Book Reviews

Book Review: The Dream Hunter by Laura Kinsale

I love historical romance novels. If you come at me with any type of literary or cultural snobbery whatsoever (music, movie, TV, etc.), I will laugh you off as a pedestrian rube. And if you are a man and not reading historical romance novels, you are missing out on a trove of knowledge, sexual and otherwise. That and you are sexist—hashtag men are trash. I an’t kidding. Historical romance novels gave me a wealth of female cultural knowledge and education […]

Book Review: Doctor Sleep by Stephen King

I am the product of an abusive alcoholic father and family. This book and The Shining speak to me on an entirely other level. One with the puking, the violence, the rage, melancholy and moodiness, the fugues, the cruel silence with the banal abusive micro-aggressions, and on and on ad nauseam. I equate the shining with the non-verbal language and cues us codependents decipher and interpret in order to keep the peace. Or not get lit by a switch, a […]

Audio Book Review: Invisible Man by Ralph Ellison

Narrated by Joe Morton aka Papa Pope, this audio book is probably one of my favorites. Joe Morton’s intensity and glorious acting skills succeed in making this a fantastic, riveting listen. Morton’s read is made all that more excellent by Ellison’s words and story. Hypnotic doesn’t do it justice. Stark and poetic, revealing and utterly transformational are mild understatements. If you come away from this disappointed, I question your wisdom and challenge your imagination. As with any audio book I […]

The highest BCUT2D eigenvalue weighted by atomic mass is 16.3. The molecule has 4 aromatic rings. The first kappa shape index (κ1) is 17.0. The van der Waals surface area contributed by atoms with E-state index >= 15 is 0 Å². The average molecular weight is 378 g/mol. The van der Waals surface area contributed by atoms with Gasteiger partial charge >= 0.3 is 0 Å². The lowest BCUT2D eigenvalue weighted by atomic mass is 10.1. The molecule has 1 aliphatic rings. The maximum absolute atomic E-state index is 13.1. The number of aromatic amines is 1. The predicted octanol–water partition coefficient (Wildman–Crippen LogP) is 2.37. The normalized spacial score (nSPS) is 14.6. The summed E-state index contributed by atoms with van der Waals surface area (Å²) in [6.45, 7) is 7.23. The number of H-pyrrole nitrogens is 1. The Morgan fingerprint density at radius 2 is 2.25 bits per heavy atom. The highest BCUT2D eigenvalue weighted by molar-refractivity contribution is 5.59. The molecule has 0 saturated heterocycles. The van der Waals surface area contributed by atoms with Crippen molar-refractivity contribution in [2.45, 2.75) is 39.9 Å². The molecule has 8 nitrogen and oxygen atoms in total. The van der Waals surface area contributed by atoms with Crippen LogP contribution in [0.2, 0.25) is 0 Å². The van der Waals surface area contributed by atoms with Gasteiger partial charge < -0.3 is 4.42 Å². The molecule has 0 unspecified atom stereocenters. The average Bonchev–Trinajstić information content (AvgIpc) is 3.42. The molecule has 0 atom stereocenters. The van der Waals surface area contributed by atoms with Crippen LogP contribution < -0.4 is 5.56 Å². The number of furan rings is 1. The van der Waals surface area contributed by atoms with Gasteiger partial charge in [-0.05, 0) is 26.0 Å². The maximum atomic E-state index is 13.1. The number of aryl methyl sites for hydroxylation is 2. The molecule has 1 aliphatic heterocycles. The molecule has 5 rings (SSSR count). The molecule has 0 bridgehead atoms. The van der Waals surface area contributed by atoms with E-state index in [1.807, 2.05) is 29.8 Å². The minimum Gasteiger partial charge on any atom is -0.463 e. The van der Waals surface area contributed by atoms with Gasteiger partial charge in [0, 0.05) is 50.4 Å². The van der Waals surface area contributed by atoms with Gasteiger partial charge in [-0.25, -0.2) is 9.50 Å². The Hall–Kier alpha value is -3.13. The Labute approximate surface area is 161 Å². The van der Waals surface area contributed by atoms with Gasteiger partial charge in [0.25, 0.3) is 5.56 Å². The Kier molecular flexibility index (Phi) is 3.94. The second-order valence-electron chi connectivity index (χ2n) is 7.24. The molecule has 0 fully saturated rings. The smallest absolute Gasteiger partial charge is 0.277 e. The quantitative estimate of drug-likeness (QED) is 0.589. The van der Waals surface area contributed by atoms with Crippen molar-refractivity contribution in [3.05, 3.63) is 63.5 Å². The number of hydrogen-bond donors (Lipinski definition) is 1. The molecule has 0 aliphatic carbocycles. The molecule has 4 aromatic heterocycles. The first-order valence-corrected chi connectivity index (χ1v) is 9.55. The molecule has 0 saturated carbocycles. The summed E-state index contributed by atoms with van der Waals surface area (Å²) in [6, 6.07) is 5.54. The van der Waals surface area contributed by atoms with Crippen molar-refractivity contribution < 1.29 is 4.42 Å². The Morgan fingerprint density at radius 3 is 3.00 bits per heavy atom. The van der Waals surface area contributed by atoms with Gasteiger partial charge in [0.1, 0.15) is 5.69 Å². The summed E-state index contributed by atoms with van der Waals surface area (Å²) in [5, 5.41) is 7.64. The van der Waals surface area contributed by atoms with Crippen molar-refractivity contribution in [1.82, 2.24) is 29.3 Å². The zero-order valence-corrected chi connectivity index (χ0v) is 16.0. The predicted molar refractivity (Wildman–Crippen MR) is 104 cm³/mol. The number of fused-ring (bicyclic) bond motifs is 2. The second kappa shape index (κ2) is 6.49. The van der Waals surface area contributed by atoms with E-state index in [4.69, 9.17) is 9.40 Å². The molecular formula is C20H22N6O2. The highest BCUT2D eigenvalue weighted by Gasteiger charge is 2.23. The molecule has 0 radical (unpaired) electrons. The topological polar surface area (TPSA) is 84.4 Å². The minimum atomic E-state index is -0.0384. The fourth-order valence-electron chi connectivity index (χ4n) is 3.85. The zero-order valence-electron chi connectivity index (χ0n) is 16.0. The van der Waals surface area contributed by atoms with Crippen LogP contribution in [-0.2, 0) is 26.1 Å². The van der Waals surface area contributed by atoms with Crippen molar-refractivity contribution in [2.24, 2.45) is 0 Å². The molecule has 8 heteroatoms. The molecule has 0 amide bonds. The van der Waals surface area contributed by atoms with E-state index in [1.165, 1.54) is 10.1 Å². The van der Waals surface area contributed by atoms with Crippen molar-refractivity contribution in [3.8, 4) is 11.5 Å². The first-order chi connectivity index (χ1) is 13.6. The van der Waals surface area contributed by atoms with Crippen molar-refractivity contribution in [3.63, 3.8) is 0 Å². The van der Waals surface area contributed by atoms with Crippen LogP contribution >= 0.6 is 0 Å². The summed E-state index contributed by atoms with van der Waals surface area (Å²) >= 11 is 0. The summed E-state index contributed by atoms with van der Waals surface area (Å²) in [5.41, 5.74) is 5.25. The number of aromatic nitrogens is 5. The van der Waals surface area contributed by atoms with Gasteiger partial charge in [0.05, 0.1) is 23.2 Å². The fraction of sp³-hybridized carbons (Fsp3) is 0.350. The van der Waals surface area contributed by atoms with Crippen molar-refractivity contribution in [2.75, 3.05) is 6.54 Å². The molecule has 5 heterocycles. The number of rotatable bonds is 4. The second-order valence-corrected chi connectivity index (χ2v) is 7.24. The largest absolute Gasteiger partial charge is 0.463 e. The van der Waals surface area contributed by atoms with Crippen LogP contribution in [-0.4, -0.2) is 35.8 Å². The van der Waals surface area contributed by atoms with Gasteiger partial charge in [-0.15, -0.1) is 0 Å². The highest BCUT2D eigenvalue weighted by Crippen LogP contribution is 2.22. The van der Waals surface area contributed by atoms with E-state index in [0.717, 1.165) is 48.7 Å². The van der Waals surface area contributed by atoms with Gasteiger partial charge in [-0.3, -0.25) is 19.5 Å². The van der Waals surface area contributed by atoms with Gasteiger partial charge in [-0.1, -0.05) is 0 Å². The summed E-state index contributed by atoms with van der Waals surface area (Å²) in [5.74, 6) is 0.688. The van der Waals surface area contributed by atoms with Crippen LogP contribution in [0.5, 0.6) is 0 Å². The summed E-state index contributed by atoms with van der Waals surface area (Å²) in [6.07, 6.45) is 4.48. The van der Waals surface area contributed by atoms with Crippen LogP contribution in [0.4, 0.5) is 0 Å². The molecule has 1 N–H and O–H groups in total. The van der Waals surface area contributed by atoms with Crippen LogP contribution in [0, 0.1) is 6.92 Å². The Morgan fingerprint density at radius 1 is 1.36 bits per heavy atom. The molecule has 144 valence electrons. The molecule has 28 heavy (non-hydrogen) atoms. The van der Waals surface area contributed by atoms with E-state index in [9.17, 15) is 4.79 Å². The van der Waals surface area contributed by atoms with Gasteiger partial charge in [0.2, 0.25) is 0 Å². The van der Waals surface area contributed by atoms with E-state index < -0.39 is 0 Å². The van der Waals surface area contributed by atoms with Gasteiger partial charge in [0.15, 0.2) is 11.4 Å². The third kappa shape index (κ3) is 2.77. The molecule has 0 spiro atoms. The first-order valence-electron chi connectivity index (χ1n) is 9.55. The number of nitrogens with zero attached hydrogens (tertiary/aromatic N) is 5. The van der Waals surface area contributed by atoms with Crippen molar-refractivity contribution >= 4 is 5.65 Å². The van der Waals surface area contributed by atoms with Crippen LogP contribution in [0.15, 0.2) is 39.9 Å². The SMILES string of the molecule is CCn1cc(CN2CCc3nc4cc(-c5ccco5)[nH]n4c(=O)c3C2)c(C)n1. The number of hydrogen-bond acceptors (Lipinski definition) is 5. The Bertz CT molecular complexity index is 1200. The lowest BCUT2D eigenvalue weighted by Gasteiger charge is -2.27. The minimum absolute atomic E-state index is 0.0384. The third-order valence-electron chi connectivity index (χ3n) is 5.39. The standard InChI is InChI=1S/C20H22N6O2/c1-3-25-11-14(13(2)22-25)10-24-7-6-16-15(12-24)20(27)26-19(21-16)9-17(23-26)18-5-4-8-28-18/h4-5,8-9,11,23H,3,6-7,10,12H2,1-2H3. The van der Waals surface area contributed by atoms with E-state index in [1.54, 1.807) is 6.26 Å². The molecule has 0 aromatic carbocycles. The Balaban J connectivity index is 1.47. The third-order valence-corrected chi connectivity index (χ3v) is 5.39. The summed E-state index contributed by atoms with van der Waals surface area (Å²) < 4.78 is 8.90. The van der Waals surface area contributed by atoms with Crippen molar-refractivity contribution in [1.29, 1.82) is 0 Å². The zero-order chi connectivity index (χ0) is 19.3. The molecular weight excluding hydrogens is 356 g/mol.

Book Review: Facing Unpleasant Facts: Narrative Essays by George Orwell

Most of the books I’ve reviewed so far I read months if not years ago. This one I recently finished. I did not realize that Orwell was such a superb essayist and journalist; perhaps even more so than his fiction. I would say a master; one of the best in his field. He writes with a clarity that’s rarely published nowadays. Authentic, forceful, and not the least bit misleading regarding his own preferences, he viscerally flays with crisp, sharp, detailed […]

Book Review: Cloud Atlas by David Mitchell

David Mitchell is a god of words. A brilliant, utterly divine artist that pushes creative boundaries beyond akin to Shakespeare, Virginia Woolf, Marcel Proust, Mary Shelley and their more modern equivalents (to which I’ll go more into on future posts). When I first read Cloud Atlas, I waited for someone to jerk me from the blinding Utopian tunnel I suddenly found myself floundering, gasping in the radiance of such wit. It was all consuming. It pivoted my life into a […]

Book Review: The Secret History by Donna Tartt

This book was unputdownable. Intensely addictive. Thrilling. Philosophically and aesthetically deliberate—as is every Tartt novel. Privilege illustrated to an engrossing degree—glaringly elevating rich white entitlement and classism within the hallowed halls of even the most revered American educational institutions. How the perception and power of youth and events surrounding that experience evolve with time and hopefully, wisdom. How one story can indelicately frame your entire life—some of us more so than others; please keep this in mind while reading. I […]